Processing of conducting polymers for biologica applications

Organic electroactive materials are used to produce flexible and easily processable electronic devices, such as organic light-emitting diodes, transistors and photovoltaic cells. Alongside these well-established applications, organic electroactive materials have been introduced in bioelectronics, where electronic signals are translated into ionic biosignals and vice versa. Examples of bioelectronic devices are sensors based on organic electrochemical transistors (OECTs).
The objective of this project is to provide a deeper understanding of the working mechanism of OECTs by exploring how the device electrical characteristics depend on the processing of the conducting polymer film.
Conducting polymer films will be deposited by different techniques, to explore how film processing affects the doping/dedoping processes. We will use spin-coating and vapor phase polymerization. We expect to obtain films with different doping/dedoping characteristics, which will shed light on the role of film processing on the ability of the conducting film to accommodate ions. The conducting polymer of choice for films to be processed by spin-coating is PEDOT:PSS. PEDOT:PSS is used because of its high conductivity, biocompatibility, and chemical stability. VPP will yield films of PEDOT doped with p-toluenesulfonate (or tosylate, TOS). PEDOT:PSS and PEDOT:TOS are expected to lead to different operation mechanisms of operation in OECTs. In PEDOT:PSS the dopant anions (PSS-) are essentially immobile, since they are part of a polymer chain. Therefore the OECT current modulation is controlled mainly by incorporation of electrolyte cations. In PEDOT:TOS the dopant ions (TOS-) can be released during dedoping, therefore the dedoping process is a result of both cation incorporation and anion release.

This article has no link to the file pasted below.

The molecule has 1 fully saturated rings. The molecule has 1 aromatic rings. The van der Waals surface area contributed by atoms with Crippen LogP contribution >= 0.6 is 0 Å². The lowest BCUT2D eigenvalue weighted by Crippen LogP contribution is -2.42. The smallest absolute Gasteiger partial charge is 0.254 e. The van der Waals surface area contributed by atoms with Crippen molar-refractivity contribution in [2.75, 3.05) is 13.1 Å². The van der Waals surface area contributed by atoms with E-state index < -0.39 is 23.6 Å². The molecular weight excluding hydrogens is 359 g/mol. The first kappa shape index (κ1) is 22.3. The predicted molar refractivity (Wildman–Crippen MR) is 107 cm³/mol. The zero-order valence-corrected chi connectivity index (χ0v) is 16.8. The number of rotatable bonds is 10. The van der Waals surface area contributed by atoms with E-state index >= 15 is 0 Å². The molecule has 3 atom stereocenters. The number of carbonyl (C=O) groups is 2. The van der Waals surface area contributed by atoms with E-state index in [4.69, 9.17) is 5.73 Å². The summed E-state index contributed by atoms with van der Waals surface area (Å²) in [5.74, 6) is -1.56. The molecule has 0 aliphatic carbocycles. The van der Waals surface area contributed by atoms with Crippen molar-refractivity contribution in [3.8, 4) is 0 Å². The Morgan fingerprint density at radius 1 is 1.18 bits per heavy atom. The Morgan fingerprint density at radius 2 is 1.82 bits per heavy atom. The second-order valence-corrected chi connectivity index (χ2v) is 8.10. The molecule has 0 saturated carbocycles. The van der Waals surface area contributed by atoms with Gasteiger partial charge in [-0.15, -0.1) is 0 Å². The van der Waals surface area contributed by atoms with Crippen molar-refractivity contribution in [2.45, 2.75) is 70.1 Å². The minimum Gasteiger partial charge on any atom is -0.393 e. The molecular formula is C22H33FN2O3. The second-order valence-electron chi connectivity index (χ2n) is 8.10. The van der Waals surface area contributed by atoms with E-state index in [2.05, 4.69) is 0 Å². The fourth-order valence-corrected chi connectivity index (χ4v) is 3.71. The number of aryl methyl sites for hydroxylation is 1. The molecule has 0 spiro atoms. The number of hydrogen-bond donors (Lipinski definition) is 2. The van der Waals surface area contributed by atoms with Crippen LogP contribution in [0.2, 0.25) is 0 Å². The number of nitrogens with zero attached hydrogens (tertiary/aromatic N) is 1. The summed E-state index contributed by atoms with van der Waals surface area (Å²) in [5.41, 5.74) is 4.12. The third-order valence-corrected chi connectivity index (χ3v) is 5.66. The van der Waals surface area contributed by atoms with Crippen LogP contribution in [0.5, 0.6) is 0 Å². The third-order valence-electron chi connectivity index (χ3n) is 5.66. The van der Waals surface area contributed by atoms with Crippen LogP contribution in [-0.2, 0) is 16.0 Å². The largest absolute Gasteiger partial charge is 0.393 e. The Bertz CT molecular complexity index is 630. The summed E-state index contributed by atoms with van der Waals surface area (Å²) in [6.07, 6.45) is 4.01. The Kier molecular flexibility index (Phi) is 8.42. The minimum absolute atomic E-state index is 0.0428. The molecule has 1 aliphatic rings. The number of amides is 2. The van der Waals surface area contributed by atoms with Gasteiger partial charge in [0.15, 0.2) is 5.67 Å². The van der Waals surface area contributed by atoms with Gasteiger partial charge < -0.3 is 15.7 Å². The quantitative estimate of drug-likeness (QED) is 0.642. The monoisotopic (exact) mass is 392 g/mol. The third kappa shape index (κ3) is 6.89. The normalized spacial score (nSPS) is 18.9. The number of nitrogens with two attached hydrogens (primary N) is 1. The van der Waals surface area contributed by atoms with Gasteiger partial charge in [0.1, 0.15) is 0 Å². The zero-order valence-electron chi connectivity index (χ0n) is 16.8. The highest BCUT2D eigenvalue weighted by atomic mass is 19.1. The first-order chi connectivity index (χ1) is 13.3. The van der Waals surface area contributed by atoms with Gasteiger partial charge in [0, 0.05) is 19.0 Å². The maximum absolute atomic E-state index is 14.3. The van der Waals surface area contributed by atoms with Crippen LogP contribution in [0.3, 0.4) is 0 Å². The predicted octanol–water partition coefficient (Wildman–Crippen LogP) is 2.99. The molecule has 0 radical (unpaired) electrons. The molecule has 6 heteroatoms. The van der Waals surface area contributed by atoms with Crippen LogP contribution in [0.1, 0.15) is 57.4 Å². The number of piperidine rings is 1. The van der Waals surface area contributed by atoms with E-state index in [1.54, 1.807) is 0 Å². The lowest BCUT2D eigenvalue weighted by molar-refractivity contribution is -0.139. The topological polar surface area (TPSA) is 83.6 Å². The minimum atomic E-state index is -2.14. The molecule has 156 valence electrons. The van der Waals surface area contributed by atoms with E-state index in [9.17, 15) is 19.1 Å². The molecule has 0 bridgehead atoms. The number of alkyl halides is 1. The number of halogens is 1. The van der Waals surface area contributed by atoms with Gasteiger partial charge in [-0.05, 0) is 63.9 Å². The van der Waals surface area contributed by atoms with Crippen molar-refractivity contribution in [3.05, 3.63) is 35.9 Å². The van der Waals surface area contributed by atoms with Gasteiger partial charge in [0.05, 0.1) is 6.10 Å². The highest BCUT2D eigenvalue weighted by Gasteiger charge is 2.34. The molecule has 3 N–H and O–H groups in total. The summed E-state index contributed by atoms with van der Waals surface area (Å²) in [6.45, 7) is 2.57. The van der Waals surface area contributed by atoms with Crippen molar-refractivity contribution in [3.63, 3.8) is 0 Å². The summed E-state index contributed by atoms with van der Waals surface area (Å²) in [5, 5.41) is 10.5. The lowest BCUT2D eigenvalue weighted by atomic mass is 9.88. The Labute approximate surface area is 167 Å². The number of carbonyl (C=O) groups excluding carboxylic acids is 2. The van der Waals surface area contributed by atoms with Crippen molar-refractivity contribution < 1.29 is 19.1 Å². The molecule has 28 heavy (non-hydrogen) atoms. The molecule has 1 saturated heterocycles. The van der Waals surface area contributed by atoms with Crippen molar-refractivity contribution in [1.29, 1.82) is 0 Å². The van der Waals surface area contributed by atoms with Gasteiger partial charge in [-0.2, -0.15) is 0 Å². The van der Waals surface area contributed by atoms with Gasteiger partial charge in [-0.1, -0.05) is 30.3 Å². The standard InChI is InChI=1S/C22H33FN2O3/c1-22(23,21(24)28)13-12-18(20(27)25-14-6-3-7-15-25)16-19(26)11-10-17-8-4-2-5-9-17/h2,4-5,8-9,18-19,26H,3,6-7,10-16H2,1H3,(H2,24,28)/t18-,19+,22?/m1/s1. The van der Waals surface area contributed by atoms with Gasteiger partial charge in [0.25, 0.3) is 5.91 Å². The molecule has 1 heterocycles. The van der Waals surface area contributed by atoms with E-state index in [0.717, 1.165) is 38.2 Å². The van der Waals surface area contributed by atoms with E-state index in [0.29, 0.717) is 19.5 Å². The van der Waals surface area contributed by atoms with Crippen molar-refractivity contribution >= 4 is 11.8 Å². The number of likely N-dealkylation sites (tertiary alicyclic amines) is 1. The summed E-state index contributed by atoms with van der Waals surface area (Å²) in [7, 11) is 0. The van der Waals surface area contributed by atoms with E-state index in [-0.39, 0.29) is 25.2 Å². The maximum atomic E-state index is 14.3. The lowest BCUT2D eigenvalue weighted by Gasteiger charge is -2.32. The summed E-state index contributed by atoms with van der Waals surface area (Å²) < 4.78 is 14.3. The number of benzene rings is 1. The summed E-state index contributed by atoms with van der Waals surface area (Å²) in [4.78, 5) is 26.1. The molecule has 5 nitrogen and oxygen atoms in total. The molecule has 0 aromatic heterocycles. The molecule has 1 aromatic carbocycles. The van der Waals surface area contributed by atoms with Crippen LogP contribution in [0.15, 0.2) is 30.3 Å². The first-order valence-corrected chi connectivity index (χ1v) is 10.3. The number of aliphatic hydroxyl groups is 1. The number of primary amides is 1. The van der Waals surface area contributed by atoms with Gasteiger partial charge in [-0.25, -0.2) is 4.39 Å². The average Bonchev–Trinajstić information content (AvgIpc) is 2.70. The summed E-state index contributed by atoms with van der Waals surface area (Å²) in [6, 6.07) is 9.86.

Spin-coated PEDOT:PSS films will be obtained from commercial aqueous suspensions, which need to be mixed with an organic compound (secondary dopant) to increase film conductivity. After spin-coating, the films will be annealed to temperatures higher than 100 °C to remove the excess of water and solvents. Although the role of secondary dopants is still under debate, it has been ascertained that their presence is required to achieve high conductivity. Typically employed secondary dopants are ethylene glycol, dimethyl sulfoxide, sorbitol, glycerol and, recently, polyethylene glycol. To date, it is still unclear which one of these secondary dopants is best suited for OECTs. We will investigate various formulations, with the aim to elucidate the correlation between the conductivity and the effectiveness of the doping/dedoping process.
VPP of PEDOT will be performed as follows. A layer of oxidant solution (Fe(III) p-toluenesulfonate tosylate, TOS) and pyridine dissolved in isopropanol will be deposited on the substrate. After annealing to 80 °C, the substrate will be transferred to the VPP vacuum chamber and exposed to vapors of the EDOT momoner, which will polymerize when in contact with the oxidant. Finally the substrate will be rinsed in ethanol (to remove excess of oxidant) and dried for a few hours at 50°C. This process yields PEDOT doped with the counter ion TOS-.

Faculty Supervisor:

Fabio Cicoira





Engineering - chemical / biological





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